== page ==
“Chew” #37 by John Layman and Rob Guillory is Part 2 of the “Family Recipes” storyline, and true to the title, the story is family-centric, featuring appearances by Olive Chu, Chow Chu, a cameo flashback of Tony’s deceased sweetheart Min, and delightfully and unexpectedly, a guest appearance by Toni Chu, Tony’s recently deceased twin sister.
Layman picks up the story from the discovery Toni’s toe, and the plot developments from there do not disappoint in laughs and character interactions. It’s not entirely Chu family shenanigans, however. The first two pages and last two pages show Colby’s visit to Savoy in the FDA Supermax prison. At first, this encounter seems to be just for comic relief, but Layman nudges the overarching plot forward with a plot twist on the final page. With this one exception, though, there isn’t much forward action. Even so, it hardly matters, because Toni’s temporary return results in a detour that is so sweet and funny and it is amply worth the reader’s time.
Cameos by dead characters are a plot device that can easily slip into maudlin sentimentality, but both Layman and Guillory continue to prove that they can handle the heavy emotions as well as the food puns with aplomb. Both Toni’s presence and the flashback to Tony’s high school days are funny, but the joy and affection in them (and the grotesque humor of all the toe-eating) only adds to the pathos of the grief Tony now carries. The one-two punch of Min’s toe and Toni’s toe reinforces an earlier funeral scene in reminding the audience that this is not Tony’s first major struggle with the loss of a loved one.
The credits page reprints a few panels from an earlier Chu family adventure as a teaser, with Chow declaring to Toni, “You know, I’m positive this would have worked out differently had I teamed with Tony.” In “Chew” #37, it’s a favor request from brother Chow Chu that diverts the action into more shallow waters, but only for a minor opponent, a certain Ken Keebler, and an entertaining new entry in the “Chew” lexicon of food powers: eroscibopictaros.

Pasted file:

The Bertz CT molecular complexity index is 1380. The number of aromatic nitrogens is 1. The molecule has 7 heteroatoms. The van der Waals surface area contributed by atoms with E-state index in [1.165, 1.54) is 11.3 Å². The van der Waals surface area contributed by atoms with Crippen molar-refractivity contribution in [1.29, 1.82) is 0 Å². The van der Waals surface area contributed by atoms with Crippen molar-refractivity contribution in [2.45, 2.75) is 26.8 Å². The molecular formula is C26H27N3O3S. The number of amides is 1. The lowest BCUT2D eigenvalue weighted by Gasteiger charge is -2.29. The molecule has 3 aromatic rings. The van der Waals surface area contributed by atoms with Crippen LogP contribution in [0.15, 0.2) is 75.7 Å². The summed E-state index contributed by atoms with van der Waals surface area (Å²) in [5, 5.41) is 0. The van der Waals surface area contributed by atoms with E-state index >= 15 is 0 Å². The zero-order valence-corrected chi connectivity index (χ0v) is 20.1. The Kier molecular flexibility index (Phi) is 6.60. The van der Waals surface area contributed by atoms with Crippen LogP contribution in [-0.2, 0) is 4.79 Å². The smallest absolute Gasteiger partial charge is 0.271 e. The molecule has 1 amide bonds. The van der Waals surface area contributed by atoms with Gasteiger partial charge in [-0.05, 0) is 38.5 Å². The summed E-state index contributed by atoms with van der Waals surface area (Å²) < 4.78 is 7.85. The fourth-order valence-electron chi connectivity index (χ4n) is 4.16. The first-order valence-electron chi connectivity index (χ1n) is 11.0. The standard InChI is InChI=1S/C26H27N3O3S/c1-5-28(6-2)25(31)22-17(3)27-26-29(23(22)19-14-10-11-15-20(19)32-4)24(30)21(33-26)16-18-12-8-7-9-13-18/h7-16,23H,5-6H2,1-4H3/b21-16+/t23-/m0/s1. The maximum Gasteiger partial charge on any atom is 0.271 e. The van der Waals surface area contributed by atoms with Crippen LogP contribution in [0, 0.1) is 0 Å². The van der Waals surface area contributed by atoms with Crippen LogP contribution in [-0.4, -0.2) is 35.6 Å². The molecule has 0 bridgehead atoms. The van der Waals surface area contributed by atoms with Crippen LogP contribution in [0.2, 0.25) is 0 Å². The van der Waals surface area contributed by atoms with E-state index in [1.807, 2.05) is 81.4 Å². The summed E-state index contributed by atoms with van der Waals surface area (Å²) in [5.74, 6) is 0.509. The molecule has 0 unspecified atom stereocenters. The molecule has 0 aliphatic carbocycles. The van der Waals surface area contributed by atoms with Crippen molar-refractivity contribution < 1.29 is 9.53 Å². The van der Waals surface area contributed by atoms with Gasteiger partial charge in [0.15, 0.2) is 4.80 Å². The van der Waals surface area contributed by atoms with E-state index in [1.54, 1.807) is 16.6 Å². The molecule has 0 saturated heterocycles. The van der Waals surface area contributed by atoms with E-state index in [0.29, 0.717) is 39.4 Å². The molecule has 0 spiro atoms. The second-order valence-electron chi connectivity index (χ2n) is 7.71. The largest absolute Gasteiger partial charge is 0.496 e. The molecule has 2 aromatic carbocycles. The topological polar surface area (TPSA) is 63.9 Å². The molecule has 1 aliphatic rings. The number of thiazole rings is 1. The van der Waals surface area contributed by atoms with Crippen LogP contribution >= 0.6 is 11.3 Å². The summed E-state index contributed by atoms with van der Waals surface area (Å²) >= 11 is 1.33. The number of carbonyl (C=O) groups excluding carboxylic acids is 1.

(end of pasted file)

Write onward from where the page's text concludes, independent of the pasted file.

The emotional transitions from glee to melancholy memory are smooth, and the humor remains true to the atmosphere and style of “Chew,” which is distinctive and hyperactive, even odd, but also consistently funny and daring. Layman and Guillory make jokes about capital punishment and pornography in “Chew” #37, but their lighthearted tone is irreverent and charming, neatly avoiding the pitfalls of being offensive or self-consciously provocative.
Guillory’s art still impresses with its range of emotional expression. Tony and Chow awkwardly hug near the end of “Chew” #37, and Guillory’s comic timing and grasp of gesture and exaggerated body language make the moment priceless. As usual, the art in “Chew” #37 is worth close examination or re-reading to spot all of Guillory’s background jokes, including a prison sign prohibiting copies of “The Shawshank Redemption” and Tony’s high-school vanity license plate.
“Chew” #37 is another strong issue from Layman and Guillory, which is only more impressive for it being mid-story-arc and several years in. Their storytelling has increased in complexity while always being enjoyable, balancing with light-hearted absurdity with drama.